Don’t go crazy with fertilizer though. If you notice that lots of the flowers are falling off (more than just 1 or 2 per plant) you might be over fertilizing. Cut back on the fertilizer and apply some epsom salts to help give your plants some magnesium. That should turn things around.

Be Generous with Water

Peppers like consistently moist but not soggy soil. Water them whenever the top of the soil is dry. You can also help them from drying out by covering the dirt with mulch.

Peppers like Sun, But Not Too Much

A spot with morning sun, or filtered light all day long is ideal. Direct afternoon sun can scorch peppers.

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Have you entered the Ups-A-Daisy contest yet? If not, be sure to click on over and check it out. Ups-A-Daisy planter inserts are a much more effective alternative to using packing peanuts in the bottom of your pots.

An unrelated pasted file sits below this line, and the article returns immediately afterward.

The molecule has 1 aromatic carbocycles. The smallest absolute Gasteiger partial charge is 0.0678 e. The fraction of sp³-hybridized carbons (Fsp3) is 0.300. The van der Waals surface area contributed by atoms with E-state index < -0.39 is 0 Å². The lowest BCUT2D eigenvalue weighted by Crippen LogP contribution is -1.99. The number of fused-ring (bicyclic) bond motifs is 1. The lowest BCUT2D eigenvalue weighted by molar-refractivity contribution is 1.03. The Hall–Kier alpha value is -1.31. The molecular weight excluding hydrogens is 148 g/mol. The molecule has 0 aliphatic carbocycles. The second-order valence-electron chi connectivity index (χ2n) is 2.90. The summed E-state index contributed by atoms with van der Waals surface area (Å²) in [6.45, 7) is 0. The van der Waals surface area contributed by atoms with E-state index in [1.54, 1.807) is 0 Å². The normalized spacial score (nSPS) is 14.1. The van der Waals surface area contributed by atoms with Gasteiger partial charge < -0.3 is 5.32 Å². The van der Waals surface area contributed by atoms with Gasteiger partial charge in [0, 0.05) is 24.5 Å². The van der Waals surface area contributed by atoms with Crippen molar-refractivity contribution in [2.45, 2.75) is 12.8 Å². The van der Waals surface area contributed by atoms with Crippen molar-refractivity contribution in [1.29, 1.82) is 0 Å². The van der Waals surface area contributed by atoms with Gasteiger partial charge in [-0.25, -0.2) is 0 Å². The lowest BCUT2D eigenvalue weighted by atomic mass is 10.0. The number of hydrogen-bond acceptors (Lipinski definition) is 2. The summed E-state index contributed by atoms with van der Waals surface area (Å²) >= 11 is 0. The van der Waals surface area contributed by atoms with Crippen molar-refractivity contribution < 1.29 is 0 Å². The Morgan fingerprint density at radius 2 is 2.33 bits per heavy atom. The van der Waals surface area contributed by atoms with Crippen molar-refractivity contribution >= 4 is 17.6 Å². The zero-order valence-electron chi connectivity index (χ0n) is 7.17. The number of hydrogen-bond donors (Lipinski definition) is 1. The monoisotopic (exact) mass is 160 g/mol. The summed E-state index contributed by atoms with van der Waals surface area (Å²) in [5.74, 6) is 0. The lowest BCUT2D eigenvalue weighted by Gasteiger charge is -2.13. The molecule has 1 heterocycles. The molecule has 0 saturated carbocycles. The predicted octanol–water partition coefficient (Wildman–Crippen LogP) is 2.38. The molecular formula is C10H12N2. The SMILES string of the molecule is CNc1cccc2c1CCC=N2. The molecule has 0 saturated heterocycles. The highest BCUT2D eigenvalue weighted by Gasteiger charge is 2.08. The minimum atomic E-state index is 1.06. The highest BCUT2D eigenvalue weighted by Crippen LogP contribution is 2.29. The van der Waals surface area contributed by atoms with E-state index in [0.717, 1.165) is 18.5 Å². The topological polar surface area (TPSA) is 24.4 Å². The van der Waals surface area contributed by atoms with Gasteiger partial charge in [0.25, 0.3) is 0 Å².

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{ 28 comments… read them below or add one }

ElleDee July 8, 2009 at 2:16 pm

My mom told me that peppers like to be crowded, so I’ve got 7 peppers and 3 calendula in a 14 gallon tub and they’re doing great even though they are less than 6″ apart. So, yeah, go for it even if you are short on space.

Where did you get your pepperoncini? I have them too and tried one and it was totally bland. I don’t know if the flavor develops in the pickling, if I picked it too soon or if it’s a poor cultivar or what. I really hope they can be salvaged because I have so many beautiful ones I want to can!

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Michelle May 9, 2012 at 11:21 pm

I have had the same problem in the past, so what I did was plant Jalapenos or Habaneros close by. I like spicy so just to give it a little zest or a cheer upon, I give it spicy company. Worked for me wonderfully since I started this 3 years ago, YUM! Good Luck!

Fern July 8, 2009 at 3:44 pm

ElleDee–I’ve had kind of hit and miss success picking pepperoncinis at the right time, and according to this site, it can be kind of difficult: